Besides aforementioned damage identification literatures, a number of studies have been reported regarding the dynamics of cracked Jeffcott rotor system and its indication (parameter change) for damage detection [1417]. However, not much literature is found regarding how to identify the crack (inverse problem) by using parameter change of Jeffcott rotor. Here, it is important to emphasize the distinction between damage detection and identification. The former involves nondestructively determining if structural damage has occurred and the latter involves not only detecting but also estimating the severity and location of the damage within a structure. To advance the state of the art, this paper modifies a FRF-based damage identification method [18] to identify the severity of breathing crack in Jeffcott rotor system. First, the damaged rotor system is modeled by synthesizing 6-dof Jeffcott rotor and modified breathing crack model. The stiffness reduction caused by breathing crack is updated at every time step and vibration responses of rotor system are solved by Gear’s method [19]. Then, damage identification model is developed and FRF-based damage identification method is modified by using harmonic balance and Newton-Raphson methods. Finally, the damage identification method is demonstrated via several numerical examples to quantify the severity of crack in the rotor system.

2. Jeffcott Rotor Model

A horizontally placed Jeffcott rotor is employed to model the vibration of rotor system and thereafter damage identification of breathing crack on the rotor. Figure 1 shows the rotor system with the circular shaft (length ; radius ) and the disk in the midspan (thickness ; outer radius ) rotating about its longitudinal axis . is the fixed coordinate system and is the rotating system. The relation between the two coordinate systems is shown in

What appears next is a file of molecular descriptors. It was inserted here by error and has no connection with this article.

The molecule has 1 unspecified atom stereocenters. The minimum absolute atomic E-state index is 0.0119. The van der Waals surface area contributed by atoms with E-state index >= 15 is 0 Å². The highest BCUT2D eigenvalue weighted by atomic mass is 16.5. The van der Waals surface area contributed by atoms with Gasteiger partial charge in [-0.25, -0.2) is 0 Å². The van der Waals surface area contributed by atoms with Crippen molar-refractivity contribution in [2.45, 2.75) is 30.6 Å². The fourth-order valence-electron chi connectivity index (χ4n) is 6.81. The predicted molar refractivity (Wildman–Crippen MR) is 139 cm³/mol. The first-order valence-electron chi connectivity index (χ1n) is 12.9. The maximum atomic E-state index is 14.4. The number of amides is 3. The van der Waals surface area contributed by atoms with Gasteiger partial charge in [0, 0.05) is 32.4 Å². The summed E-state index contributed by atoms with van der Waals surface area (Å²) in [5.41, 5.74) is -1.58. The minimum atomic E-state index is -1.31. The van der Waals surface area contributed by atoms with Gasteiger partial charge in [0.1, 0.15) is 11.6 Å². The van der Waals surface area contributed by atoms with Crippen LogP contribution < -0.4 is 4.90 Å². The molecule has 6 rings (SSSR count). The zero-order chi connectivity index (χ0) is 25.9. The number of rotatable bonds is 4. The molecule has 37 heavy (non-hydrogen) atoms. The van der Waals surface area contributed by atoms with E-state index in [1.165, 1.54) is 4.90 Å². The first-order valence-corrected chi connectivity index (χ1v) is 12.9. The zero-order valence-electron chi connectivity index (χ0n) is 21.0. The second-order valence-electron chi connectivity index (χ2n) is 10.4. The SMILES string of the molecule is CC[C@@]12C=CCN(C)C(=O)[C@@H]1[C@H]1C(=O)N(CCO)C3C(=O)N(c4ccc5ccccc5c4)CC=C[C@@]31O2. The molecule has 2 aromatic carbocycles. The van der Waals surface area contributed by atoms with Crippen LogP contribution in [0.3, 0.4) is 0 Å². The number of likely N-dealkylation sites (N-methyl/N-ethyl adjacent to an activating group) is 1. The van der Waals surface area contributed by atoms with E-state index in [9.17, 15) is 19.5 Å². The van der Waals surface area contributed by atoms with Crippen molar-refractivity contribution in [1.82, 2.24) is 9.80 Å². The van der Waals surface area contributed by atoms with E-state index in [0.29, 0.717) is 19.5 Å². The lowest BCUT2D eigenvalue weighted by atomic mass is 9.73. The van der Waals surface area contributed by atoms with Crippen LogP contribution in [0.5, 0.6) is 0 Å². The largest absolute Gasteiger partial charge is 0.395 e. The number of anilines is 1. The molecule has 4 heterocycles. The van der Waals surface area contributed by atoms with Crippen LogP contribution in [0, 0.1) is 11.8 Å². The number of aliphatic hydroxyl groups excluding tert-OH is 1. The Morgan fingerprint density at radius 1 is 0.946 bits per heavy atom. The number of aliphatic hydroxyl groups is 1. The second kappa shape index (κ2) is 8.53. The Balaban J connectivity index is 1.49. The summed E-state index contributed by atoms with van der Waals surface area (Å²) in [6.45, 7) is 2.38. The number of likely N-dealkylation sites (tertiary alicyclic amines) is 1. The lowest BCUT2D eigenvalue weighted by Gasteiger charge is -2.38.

Figure 1: Cracked Jeffcott rotor.

The symbols , , and denote the rotational deflection in , , and direction, respectively. The system is subjected to the gravity force, unbalance force, external torque, and axial force if applicable. Several assumptions are made to reduce the complexity of the system: (1) the shaft is massless and the rotor disk does not affect the stiffness of the massless shaft. (2) The bearings are considered to be infinitely stiff. (3) The aerodynamics or fluid-film cross coupling forces generated at the seals of the rotor due to the circumferential difference in the flow are not modeled in this analysis.

To derive the equations of motion, we start from writing out the displacement of central disk shown in Figure 2. Point and point are the geometry center and mass center of the disk, respectively, at the initial time. At time , they move to positions and , respectively. The eccentricity is defined by the distance between geometry center and mass center as . Hence, the displacement of disk is expressed in fixed frame as [20]:where , , and are the translational displacements in , , and direction, respectively; note that the tilt deflections are included here so that the gyroscopic effect can be added into the more complex model.